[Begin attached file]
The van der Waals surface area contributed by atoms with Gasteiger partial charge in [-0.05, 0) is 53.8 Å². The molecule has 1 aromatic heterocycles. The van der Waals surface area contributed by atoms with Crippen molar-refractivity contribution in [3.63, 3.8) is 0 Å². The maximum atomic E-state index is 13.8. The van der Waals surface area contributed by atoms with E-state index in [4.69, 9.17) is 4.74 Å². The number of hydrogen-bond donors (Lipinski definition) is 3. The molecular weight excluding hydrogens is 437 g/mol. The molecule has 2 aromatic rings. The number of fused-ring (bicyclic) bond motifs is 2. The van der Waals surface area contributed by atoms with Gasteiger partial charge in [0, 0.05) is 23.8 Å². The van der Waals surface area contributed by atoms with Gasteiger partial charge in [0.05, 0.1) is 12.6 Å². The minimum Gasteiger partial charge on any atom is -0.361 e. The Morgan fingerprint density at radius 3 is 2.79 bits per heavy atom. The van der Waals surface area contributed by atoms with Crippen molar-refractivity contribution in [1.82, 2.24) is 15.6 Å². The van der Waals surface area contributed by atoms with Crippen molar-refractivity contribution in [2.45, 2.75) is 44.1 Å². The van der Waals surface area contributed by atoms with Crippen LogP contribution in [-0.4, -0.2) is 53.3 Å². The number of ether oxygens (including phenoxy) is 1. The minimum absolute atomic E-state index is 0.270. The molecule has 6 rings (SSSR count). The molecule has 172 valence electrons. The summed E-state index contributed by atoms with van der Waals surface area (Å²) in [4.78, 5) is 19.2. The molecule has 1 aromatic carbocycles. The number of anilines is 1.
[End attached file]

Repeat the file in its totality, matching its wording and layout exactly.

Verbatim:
The van der Waals surface area contributed by atoms with Gasteiger partial charge in [-0.05, 0) is 53.8 Å². The molecule has 1 aromatic heterocycles. The van der Waals surface area contributed by atoms with Crippen molar-refractivity contribution in [3.63, 3.8) is 0 Å². The maximum atomic E-state index is 13.8. The van der Waals surface area contributed by atoms with E-state index in [4.69, 9.17) is 4.74 Å². The number of hydrogen-bond donors (Lipinski definition) is 3. The molecular weight excluding hydrogens is 437 g/mol. The molecule has 2 aromatic rings. The number of fused-ring (bicyclic) bond motifs is 2. The van der Waals surface area contributed by atoms with Gasteiger partial charge in [0, 0.05) is 23.8 Å². The van der Waals surface area contributed by atoms with Gasteiger partial charge in [0.05, 0.1) is 12.6 Å². The minimum Gasteiger partial charge on any atom is -0.361 e. The Morgan fingerprint density at radius 3 is 2.79 bits per heavy atom. The van der Waals surface area contributed by atoms with Crippen molar-refractivity contribution in [1.82, 2.24) is 15.6 Å². The van der Waals surface area contributed by atoms with Crippen molar-refractivity contribution in [2.45, 2.75) is 44.1 Å². The van der Waals surface area contributed by atoms with Crippen LogP contribution in [-0.4, -0.2) is 53.3 Å². The number of ether oxygens (including phenoxy) is 1. The minimum absolute atomic E-state index is 0.270. The molecule has 6 rings (SSSR count). The molecule has 172 valence electrons. The summed E-state index contributed by atoms with van der Waals surface area (Å²) in [4.78, 5) is 19.2. The molecule has 1 aromatic carbocycles. The number of anilines is 1.